“Can it really be five years?” Tom asked again.
Indeed, quite a bit has changed between now and then. Book left for an administrative post with The Citadel. Other faculty and staff drifted in and out of the program. Students were taken out of the planning and staging process, but still strongly encouraged to participate in the forums. Associate Provost Brooke Barnett joined us three years ago and provides the leadership we need. Naeemah Clark, associate professor of communications came on board last year as our moderator and co-planner. She replaced political science professor Jason Husser who is now running the Elon Poll. And Jon Dooley took part in our group last year and is an adviser this year. Jon just replaced Smith Jackson as vice president of student life, which is going to take quite a bit of his time this year and in the years ahead. Jon is going to stay with us but probably will have less of a hands-on role.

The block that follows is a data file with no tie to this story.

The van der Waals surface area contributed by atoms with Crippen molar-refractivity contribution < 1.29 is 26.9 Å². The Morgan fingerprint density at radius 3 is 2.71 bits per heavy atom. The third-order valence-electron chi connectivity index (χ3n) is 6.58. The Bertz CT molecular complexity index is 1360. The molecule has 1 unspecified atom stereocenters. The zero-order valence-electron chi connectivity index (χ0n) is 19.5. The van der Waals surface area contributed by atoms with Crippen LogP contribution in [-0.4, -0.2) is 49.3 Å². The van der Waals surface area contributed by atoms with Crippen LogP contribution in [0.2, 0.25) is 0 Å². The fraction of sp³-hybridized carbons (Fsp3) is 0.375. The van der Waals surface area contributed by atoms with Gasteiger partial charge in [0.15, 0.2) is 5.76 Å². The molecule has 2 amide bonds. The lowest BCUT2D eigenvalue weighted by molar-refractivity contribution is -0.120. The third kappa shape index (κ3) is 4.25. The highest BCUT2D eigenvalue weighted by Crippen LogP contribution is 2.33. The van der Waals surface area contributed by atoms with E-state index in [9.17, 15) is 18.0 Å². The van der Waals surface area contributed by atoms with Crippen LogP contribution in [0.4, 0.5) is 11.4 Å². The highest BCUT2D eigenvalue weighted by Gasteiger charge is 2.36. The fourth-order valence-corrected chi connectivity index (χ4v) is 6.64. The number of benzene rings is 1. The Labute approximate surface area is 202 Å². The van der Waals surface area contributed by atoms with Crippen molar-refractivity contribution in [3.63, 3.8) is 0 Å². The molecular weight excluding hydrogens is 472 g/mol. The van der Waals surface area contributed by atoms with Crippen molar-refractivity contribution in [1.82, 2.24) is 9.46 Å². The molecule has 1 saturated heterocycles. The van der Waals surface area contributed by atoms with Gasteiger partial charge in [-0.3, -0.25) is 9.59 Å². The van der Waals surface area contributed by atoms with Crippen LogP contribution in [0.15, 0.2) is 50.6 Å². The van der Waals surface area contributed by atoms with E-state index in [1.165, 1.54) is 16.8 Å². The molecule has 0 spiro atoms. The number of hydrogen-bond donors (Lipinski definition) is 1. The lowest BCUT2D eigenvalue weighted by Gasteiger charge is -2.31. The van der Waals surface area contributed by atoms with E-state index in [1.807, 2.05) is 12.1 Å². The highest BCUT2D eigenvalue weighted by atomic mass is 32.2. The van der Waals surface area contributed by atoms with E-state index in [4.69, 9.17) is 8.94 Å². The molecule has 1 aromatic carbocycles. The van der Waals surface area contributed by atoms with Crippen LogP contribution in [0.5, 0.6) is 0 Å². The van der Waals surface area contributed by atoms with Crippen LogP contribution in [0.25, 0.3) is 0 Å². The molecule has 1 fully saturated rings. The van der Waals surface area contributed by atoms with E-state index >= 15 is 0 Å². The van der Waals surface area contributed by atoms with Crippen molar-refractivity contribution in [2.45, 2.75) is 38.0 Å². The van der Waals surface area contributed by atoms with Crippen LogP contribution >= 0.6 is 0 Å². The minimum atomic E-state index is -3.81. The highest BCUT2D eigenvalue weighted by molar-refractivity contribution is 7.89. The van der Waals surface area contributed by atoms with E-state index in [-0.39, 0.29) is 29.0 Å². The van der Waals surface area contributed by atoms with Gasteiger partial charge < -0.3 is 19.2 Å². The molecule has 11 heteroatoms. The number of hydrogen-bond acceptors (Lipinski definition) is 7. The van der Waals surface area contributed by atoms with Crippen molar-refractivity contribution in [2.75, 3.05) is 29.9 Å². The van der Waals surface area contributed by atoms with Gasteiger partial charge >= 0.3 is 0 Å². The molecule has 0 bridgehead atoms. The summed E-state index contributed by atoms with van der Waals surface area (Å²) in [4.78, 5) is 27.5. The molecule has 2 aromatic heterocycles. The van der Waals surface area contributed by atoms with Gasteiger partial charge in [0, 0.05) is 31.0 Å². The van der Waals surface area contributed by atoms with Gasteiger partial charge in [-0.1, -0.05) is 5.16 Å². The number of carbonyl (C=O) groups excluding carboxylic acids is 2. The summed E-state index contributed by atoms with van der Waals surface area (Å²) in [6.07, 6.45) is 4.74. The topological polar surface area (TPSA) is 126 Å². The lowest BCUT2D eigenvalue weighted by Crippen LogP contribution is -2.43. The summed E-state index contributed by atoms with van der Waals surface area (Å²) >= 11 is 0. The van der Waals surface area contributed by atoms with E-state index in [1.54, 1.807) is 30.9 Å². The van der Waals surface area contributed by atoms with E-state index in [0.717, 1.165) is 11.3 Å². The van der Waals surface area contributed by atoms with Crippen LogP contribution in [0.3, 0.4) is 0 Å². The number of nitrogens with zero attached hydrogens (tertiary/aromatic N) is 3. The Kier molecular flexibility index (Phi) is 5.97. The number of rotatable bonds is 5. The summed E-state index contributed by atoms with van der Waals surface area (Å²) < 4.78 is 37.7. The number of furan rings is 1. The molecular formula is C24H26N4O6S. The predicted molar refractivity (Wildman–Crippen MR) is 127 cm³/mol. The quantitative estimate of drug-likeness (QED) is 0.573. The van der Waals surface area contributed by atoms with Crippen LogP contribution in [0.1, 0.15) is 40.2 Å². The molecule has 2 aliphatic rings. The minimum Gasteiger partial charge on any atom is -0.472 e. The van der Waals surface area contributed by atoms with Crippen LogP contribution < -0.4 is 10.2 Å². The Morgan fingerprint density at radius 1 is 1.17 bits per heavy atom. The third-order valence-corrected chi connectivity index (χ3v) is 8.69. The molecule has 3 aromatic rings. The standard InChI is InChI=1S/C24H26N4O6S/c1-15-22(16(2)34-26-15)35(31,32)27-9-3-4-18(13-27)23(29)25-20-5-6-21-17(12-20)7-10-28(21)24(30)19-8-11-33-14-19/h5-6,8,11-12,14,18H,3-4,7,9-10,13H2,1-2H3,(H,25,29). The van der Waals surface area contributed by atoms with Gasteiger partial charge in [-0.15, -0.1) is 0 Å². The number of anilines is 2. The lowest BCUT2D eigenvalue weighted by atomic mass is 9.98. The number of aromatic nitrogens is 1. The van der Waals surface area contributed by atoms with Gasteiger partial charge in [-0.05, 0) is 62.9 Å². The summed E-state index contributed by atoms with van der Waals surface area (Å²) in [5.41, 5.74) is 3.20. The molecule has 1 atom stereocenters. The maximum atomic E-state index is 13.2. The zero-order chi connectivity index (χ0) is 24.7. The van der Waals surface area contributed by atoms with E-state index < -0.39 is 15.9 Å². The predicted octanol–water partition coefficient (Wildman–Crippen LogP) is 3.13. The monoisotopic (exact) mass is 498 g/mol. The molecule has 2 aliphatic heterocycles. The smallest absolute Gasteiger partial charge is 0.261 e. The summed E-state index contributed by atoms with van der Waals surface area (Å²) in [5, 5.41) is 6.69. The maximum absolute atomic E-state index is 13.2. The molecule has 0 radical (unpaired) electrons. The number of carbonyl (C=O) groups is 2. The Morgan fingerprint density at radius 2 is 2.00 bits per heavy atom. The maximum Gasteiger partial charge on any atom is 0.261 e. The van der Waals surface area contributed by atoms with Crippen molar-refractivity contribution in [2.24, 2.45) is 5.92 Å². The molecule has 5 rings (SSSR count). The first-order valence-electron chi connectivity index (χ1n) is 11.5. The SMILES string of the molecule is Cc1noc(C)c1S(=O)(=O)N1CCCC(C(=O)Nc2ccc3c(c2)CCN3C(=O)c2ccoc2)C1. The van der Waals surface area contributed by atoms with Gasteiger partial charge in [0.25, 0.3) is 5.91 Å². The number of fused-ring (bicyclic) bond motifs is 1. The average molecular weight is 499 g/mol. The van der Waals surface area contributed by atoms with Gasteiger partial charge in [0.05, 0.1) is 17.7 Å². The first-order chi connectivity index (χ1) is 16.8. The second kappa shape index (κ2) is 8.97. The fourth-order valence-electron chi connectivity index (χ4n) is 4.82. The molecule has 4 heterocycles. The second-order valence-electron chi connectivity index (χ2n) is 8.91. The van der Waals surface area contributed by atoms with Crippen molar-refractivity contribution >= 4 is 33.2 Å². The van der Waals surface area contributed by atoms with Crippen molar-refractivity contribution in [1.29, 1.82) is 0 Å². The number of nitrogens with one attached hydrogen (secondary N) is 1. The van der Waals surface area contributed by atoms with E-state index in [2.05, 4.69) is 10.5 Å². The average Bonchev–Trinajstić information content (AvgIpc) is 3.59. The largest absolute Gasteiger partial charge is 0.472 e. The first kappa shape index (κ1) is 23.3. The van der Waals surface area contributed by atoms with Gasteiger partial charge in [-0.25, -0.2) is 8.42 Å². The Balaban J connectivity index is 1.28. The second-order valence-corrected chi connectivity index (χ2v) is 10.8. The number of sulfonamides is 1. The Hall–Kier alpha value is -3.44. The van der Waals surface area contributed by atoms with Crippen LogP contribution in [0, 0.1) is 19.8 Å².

Brooke and Naeemah were there Monday, Brooke assuring Tom that it had indeed been five years since Community Connections started. The one newcomer on Monday was my replacement at the Times-News, executive editor Rich Jackson. Rich arrived in Burlington in time to attend our final forum last spring but this was his first opportunity to sit at the planning table. He’s going to be a welcomed addition.
Monday our discussion was very general. How many forums would we schedule this school year and an overview of the topics that might be of interest. We talked about several potential subjects, including Trust (or a lack of it) in cultural or foundational institutions, a subject that led to ideas about government, science, philanthropy, politics, higher education and — of course — journalism. We tossed around thoughts for a while about “Why Journalism Matters.” We ultimately decided that trust could be one theme on its own with lots of tangents for analysis and interest. This one will be a featured forum in the second semester. It will look at the erosion of trust in once revered institutions and what the consequences of this are and will be.